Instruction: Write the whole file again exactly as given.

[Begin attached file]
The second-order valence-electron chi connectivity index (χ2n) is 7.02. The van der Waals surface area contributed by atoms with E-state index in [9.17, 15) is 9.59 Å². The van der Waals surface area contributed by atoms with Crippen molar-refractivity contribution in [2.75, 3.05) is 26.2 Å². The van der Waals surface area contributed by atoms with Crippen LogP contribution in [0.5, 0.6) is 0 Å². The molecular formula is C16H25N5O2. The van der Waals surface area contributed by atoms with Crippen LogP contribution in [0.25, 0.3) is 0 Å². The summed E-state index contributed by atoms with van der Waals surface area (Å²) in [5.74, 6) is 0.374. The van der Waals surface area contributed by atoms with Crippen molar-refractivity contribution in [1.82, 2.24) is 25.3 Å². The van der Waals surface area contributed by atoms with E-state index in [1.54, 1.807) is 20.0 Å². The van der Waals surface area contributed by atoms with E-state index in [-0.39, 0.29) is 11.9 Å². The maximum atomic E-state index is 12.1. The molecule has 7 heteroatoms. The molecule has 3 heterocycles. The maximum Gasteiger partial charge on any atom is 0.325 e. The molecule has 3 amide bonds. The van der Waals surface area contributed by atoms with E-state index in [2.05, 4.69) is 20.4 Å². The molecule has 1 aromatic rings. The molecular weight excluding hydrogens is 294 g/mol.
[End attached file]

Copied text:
The second-order valence-electron chi connectivity index (χ2n) is 7.02. The van der Waals surface area contributed by atoms with E-state index in [9.17, 15) is 9.59 Å². The van der Waals surface area contributed by atoms with Crippen molar-refractivity contribution in [2.75, 3.05) is 26.2 Å². The van der Waals surface area contributed by atoms with Crippen LogP contribution in [0.5, 0.6) is 0 Å². The molecular formula is C16H25N5O2. The van der Waals surface area contributed by atoms with Crippen LogP contribution in [0.25, 0.3) is 0 Å². The summed E-state index contributed by atoms with van der Waals surface area (Å²) in [5.74, 6) is 0.374. The van der Waals surface area contributed by atoms with Crippen molar-refractivity contribution in [1.82, 2.24) is 25.3 Å². The van der Waals surface area contributed by atoms with E-state index in [1.54, 1.807) is 20.0 Å². The van der Waals surface area contributed by atoms with E-state index in [-0.39, 0.29) is 11.9 Å². The maximum atomic E-state index is 12.1. The molecule has 7 heteroatoms. The molecule has 3 heterocycles. The maximum Gasteiger partial charge on any atom is 0.325 e. The molecule has 3 amide bonds. The van der Waals surface area contributed by atoms with E-state index in [2.05, 4.69) is 20.4 Å². The molecule has 1 aromatic rings. The molecular weight excluding hydrogens is 294 g/mol.